This settled the issue.  The Willow would be divided for these purposes: firewood, an altar, and a table for the Blumhardt’s.  “Vera’s got us all again, fellers,” said Thom’s father, the Reverend.

When Angie and Thom first started sketching under the table, not more than a month after the Willow event, Angie transcribed two things right away: one was the symbol for her father’s name, George; the other was the lesson her mother taught everyone that day: lift the fallen things.

Angie blinks.  The light that cracked through earlier, the light that rode across the floorboards, had been travelling up Angie’s leg for some time now.  It came from a window to the left of the door.  Most of her body was covered in the light that covered most of the house also.  The light rose up to her nose, until finally it streaked across her eyes.  She grumbled something barely audible, sounds that’re unintelligible to most.  I’ll tell you that they were angry words.  I won’t interpret.

She rocks and creaks her way upward to get above the light.  As her eyes adjust back to the lesser light, the door stands in front of her.  It isn’t unhinged, just slightly crooked.  A grin, a quick survey, and a shake of the head show her empathy.

Achoo.  And she turns around to Thom’s eyes peeking over the back of the couch.  I wipe my nose as I stare at her.  She pauses for a moment as her mind moves through two generations.

“Lilith, come out of the shadows.  You’re too old to keep doing such things.”

“But Grandma, you had your remembering face.  I was just watching.”

“Well, do you mind watching a pot of tea boilin’ for us instead?”

She isn’t mad at me for standing in the shadows, mostly just sad that I wasn’t my grandfather at the moment she first saw me, sad in realizing that it couldn’t have been him.  We sang “I’ll fly away” at his funeral a week ago.  It was the only time it had ever been sung in Saint Paul’s Lutheran church in Breechesburg.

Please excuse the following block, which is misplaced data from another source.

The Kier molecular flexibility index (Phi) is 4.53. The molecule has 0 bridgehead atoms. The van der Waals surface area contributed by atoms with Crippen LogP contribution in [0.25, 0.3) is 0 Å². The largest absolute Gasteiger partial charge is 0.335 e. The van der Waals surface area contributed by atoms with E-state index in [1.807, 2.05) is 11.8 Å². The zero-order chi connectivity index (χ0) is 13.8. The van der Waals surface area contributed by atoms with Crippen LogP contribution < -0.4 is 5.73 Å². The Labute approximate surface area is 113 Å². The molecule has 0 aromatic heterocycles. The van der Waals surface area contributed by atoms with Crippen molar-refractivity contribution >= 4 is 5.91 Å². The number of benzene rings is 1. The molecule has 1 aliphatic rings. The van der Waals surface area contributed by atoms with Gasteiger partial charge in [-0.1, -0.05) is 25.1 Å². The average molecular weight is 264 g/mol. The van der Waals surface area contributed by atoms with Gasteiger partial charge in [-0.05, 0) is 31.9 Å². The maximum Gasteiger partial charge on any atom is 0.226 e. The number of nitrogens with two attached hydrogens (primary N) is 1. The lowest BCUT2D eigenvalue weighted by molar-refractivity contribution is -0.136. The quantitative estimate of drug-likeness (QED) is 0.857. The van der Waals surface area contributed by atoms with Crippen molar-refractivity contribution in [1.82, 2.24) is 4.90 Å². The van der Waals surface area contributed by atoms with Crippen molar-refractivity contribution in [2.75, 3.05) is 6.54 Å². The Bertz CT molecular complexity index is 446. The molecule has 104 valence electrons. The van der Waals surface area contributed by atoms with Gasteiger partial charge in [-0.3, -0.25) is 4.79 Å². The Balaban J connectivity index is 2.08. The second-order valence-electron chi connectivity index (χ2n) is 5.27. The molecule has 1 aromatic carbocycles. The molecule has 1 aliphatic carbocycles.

And it was only sung as Grandpa’s last earthly stunt this side of the second Advent.  I heard him tell my Dad to “take care in telling the Lord’s flock that we will all be flying back to earth with our Lord as the Lord will make earth into his celestial shore.”  As my Dad conducted the funeral ceremony, he was happy to do this.  But he was also happy to see Grandma’s knowing smile as we sang it.  Anyway, we all knew that the wooden box couldn’t contain Grandpa, now or in the future.

As the water heats to a boil, Grandma and I decide to pour the water over coffee grounds rather than tea leaves.  It’s early enough for coffee, probably too early for tea.

“Lilith, you’re my eldest grandchild,” she starts to say.  She taps her finger on the top of the coffee in her mug to test the temperature, and wipes the residue on the table in a quick sign of the cross.  The table is stained at that spot because of her liturgical fervor.  Though, she doesn’t seem to recognize what she’s done.  “I feel as if this house might lose its soul.  It has been the material protection of this family for some long years, a thick skin.  Though, with your Grandfather gone and with me being…”

“Grandma, you’re breaking your momma’s rules.”

“What, what do you mean?  You shouldn’t interru…”

“I mean you’re writing on top of the table. You were only allowed to write underneath.”

I point to the wet cross.  She smiles and settles more onto the bench, resting her head against the windowsill.  I trace my fingers on another of her momma’s lessons, the one my Grandma carved under the table some long years ago—85 to be exact.

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It was a vision populated by bamboo bars

And eucalyptus trees.  Her hands were

Rough, a complete surprise.  But maybe

That’s because I’m sexist.  Or sexless.


Australia is a land full of mixed up animals.

It seems like every other one has a pouch,

A place to keep the little ones safe from

Danger.  It’s perfect for a Freudian phalanx.


Just crawl back in buddy, a fetal failure.

Don’t worry, it’s safe and wet and warm.

No one will ever see you, mama’s fur

Blanketing the stares.  Ends and beginnings.


Anyway, her hands were rough.  And I

Liked it.  It made me want to box a

Kangaroo.  Is that something that people

Do?  Hemingway, I think, would have.


Although, I can’t help but think that most

Of what he says is more bullshit than

Bullfighting.  Besides, the stilted sentences

Lose the lilt.  It’s not about the short or long.


I think she rode horses, leather reins and no

Gloves.  Sometimes she smelled like a horse,

Especially her pants between the thighs.  It was

Good.  Horses and people belong together.